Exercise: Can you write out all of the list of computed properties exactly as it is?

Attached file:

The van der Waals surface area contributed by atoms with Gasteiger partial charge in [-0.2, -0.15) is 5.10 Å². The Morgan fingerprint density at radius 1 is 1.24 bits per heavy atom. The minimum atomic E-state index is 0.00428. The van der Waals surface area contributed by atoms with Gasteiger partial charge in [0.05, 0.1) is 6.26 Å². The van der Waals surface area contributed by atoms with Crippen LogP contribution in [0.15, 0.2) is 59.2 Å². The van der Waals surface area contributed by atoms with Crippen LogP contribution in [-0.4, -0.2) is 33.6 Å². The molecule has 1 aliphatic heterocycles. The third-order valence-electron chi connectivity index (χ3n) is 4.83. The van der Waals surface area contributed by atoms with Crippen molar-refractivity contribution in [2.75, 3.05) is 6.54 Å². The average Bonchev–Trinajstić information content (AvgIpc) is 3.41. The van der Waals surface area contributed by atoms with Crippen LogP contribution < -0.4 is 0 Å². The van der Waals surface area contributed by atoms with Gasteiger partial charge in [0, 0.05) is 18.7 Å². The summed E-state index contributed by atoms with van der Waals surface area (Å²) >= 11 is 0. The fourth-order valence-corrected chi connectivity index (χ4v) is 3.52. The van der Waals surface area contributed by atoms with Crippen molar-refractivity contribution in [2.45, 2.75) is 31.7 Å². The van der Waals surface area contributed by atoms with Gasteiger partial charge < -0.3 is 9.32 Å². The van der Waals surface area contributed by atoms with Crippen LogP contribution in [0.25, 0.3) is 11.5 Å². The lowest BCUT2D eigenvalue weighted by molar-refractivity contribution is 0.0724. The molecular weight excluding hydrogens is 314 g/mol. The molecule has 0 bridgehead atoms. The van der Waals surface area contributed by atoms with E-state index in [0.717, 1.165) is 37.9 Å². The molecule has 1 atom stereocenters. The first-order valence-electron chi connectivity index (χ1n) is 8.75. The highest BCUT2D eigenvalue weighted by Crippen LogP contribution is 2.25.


The van der Waals surface area contributed by atoms with Gasteiger partial charge in [-0.2, -0.15) is 5.10 Å². The Morgan fingerprint density at radius 1 is 1.24 bits per heavy atom. The minimum atomic E-state index is 0.00428. The van der Waals surface area contributed by atoms with Gasteiger partial charge in [0.05, 0.1) is 6.26 Å². The van der Waals surface area contributed by atoms with Crippen LogP contribution in [0.15, 0.2) is 59.2 Å². The van der Waals surface area contributed by atoms with Crippen LogP contribution in [-0.4, -0.2) is 33.6 Å². The molecule has 1 aliphatic heterocycles. The third-order valence-electron chi connectivity index (χ3n) is 4.83. The van der Waals surface area contributed by atoms with Crippen molar-refractivity contribution in [2.75, 3.05) is 6.54 Å². The average Bonchev–Trinajstić information content (AvgIpc) is 3.41. The van der Waals surface area contributed by atoms with Crippen LogP contribution < -0.4 is 0 Å². The van der Waals surface area contributed by atoms with Gasteiger partial charge in [0, 0.05) is 18.7 Å². The summed E-state index contributed by atoms with van der Waals surface area (Å²) >= 11 is 0. The fourth-order valence-corrected chi connectivity index (χ4v) is 3.52. The van der Waals surface area contributed by atoms with Crippen molar-refractivity contribution in [2.45, 2.75) is 31.7 Å². The van der Waals surface area contributed by atoms with Gasteiger partial charge < -0.3 is 9.32 Å². The van der Waals surface area contributed by atoms with Crippen LogP contribution in [0.25, 0.3) is 11.5 Å². The lowest BCUT2D eigenvalue weighted by molar-refractivity contribution is 0.0724. The molecular weight excluding hydrogens is 314 g/mol. The molecule has 0 bridgehead atoms. The van der Waals surface area contributed by atoms with E-state index in [0.717, 1.165) is 37.9 Å². The molecule has 1 atom stereocenters. The first-order valence-electron chi connectivity index (χ1n) is 8.75. The highest BCUT2D eigenvalue weighted by Crippen LogP contribution is 2.25.